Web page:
According to the New York Law Journal, yesterday, a Brooklyn jury convicted former Brooklyn prosecutor, John Headley, of fraud and misconduct over his misuse of New York City Transit Authority funds.  Headley’s company, Advance I.M.E. Co., was hired by the transit authority to obtain medical records and expert witnesses for the authority.  However, Headley

PROBLEM:

Your debtor has been in charge of handling the family’s finances throughout your marriage and you’re completely in the dark as to what is on your tax returns.

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SOLUTION:

We spend an awful lot of time telling you how valuable your debtor’s tax returns will be on your search for hidden assets. 

PROBLEM:

For years, you have heard your debtor complain about a lawsuit between him and his former business partner.  You suspect that the case is nearing a close, and that the debtor may receive a sizeable payout.  The debtor tells you that the case is worth nothing and that, after paying his legal fees,

PROBLEM:

As part of a divorce settlement, the debtor offers you shares he owns in a private company, but he refuses to turn over the company’s financial information.  Because the company is private, the value of its shares is not public information.  You would like to determine how well the company is doing before

PROBLEM:

To make himself appear cash-poor, the debtor, a small business owner, increases his business’s discretionary expenditures knowing that he can recoup the money after the divorce is final.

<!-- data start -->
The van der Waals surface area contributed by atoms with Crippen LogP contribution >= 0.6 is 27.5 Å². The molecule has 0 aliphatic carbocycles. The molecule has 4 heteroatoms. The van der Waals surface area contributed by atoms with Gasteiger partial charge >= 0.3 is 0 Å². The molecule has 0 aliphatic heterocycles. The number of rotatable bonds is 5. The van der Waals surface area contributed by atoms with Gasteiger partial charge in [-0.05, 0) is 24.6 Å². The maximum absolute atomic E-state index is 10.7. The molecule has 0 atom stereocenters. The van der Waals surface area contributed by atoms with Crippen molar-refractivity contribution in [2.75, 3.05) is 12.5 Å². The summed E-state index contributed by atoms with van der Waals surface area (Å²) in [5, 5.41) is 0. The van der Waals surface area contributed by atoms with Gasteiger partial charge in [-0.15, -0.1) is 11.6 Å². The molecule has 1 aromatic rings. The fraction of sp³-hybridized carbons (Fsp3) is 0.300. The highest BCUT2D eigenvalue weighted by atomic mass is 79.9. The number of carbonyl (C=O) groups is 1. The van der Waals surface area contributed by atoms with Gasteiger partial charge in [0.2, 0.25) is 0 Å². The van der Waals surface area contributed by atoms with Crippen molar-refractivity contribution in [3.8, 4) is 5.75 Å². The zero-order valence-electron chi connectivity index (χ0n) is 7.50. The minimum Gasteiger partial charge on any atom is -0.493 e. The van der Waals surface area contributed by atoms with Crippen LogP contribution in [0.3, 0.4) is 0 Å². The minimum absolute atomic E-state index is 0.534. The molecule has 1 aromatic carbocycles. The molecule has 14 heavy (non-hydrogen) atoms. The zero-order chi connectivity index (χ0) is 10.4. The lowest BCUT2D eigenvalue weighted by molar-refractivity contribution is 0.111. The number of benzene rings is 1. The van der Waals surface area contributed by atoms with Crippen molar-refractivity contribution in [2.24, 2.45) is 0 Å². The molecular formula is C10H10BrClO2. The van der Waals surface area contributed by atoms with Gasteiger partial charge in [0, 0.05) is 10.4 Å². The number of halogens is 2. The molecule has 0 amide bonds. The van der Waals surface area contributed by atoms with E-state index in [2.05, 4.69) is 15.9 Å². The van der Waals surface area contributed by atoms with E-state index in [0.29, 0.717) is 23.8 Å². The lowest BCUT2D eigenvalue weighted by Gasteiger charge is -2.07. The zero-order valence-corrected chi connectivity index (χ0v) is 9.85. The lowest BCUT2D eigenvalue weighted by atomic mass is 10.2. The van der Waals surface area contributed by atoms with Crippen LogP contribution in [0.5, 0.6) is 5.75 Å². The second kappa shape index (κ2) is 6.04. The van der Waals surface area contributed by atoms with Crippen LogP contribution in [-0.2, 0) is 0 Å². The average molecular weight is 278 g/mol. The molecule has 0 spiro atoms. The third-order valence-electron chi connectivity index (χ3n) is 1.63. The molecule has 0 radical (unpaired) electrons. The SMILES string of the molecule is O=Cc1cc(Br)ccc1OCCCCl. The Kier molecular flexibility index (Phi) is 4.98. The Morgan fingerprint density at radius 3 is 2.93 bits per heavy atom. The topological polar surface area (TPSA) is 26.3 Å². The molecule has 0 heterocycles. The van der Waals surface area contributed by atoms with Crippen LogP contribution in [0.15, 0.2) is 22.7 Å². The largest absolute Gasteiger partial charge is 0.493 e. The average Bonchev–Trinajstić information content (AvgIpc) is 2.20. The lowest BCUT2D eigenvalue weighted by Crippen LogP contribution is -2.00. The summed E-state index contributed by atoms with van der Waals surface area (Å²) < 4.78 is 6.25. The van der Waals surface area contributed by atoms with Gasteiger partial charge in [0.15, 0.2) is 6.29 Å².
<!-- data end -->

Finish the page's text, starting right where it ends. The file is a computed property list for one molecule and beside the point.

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SOLUTION:

This problem can take several forms such as overpaying employees, as we discussed here, buying expensive merchandise with the intent of

PROBLEM:

Debtors who own their own business can hide funds by cutting checks to a nonexistent employee or overpaying a current employee. Once creditors are no longer hunting for funds, the debtor simply voids the checks and pockets the money.

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SOLUTION:

If you have access to the debtor’s business records, then you can unravel

PROBLEM:

Some of the cleverest concealers of assets decide to enter into partnerships that are tougher to look up or unravel than corporations or even limited liability companies.

Some states will let you search for limited partnerships on a central website, but sometimes a lawyer can be listed as the agent for process of